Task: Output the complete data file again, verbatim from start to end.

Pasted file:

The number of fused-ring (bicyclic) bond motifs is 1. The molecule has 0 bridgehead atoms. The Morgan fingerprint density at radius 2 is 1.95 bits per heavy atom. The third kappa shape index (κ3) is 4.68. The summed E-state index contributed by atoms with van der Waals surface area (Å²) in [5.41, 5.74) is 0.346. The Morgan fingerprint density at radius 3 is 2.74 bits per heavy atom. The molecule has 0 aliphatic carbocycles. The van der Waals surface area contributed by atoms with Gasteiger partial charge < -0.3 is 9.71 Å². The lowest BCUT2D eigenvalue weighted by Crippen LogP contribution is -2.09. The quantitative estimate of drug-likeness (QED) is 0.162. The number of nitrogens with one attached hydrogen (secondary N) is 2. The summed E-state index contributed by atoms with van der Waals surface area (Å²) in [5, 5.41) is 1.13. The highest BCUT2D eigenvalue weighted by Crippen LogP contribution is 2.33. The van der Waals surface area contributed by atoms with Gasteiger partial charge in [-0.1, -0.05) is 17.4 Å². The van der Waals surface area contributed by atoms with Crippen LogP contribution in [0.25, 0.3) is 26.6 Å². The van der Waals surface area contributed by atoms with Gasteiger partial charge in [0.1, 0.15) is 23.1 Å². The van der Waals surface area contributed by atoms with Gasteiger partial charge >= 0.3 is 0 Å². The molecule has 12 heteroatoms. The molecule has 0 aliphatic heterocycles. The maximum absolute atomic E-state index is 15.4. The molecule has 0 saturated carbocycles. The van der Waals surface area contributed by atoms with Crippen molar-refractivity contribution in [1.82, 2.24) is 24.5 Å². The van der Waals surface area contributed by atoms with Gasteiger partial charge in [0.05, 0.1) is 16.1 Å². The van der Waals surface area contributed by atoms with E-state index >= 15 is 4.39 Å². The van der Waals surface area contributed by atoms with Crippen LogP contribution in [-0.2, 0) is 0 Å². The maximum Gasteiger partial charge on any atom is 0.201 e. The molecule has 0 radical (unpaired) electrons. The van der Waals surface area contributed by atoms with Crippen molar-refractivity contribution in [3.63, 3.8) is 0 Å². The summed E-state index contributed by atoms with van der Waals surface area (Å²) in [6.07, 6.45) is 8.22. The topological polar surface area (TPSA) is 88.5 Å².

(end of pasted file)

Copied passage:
The number of fused-ring (bicyclic) bond motifs is 1. The molecule has 0 bridgehead atoms. The Morgan fingerprint density at radius 2 is 1.95 bits per heavy atom. The third kappa shape index (κ3) is 4.68. The summed E-state index contributed by atoms with van der Waals surface area (Å²) in [5.41, 5.74) is 0.346. The Morgan fingerprint density at radius 3 is 2.74 bits per heavy atom. The molecule has 0 aliphatic carbocycles. The van der Waals surface area contributed by atoms with Gasteiger partial charge < -0.3 is 9.71 Å². The lowest BCUT2D eigenvalue weighted by Crippen LogP contribution is -2.09. The quantitative estimate of drug-likeness (QED) is 0.162. The number of nitrogens with one attached hydrogen (secondary N) is 2. The summed E-state index contributed by atoms with van der Waals surface area (Å²) in [5, 5.41) is 1.13. The highest BCUT2D eigenvalue weighted by Crippen LogP contribution is 2.33. The van der Waals surface area contributed by atoms with Gasteiger partial charge in [-0.1, -0.05) is 17.4 Å². The van der Waals surface area contributed by atoms with Crippen LogP contribution in [0.25, 0.3) is 26.6 Å². The van der Waals surface area contributed by atoms with Gasteiger partial charge in [0.1, 0.15) is 23.1 Å². The van der Waals surface area contributed by atoms with Gasteiger partial charge >= 0.3 is 0 Å². The molecule has 12 heteroatoms. The molecule has 0 aliphatic heterocycles. The maximum absolute atomic E-state index is 15.4. The molecule has 0 saturated carbocycles. The van der Waals surface area contributed by atoms with Crippen molar-refractivity contribution in [1.82, 2.24) is 24.5 Å². The van der Waals surface area contributed by atoms with Gasteiger partial charge in [0.05, 0.1) is 16.1 Å². The van der Waals surface area contributed by atoms with E-state index >= 15 is 4.39 Å². The van der Waals surface area contributed by atoms with Crippen LogP contribution in [-0.2, 0) is 0 Å². The maximum Gasteiger partial charge on any atom is 0.201 e. The molecule has 0 radical (unpaired) electrons. The van der Waals surface area contributed by atoms with Crippen molar-refractivity contribution in [3.63, 3.8) is 0 Å². The summed E-state index contributed by atoms with van der Waals surface area (Å²) in [6.07, 6.45) is 8.22. The topological polar surface area (TPSA) is 88.5 Å².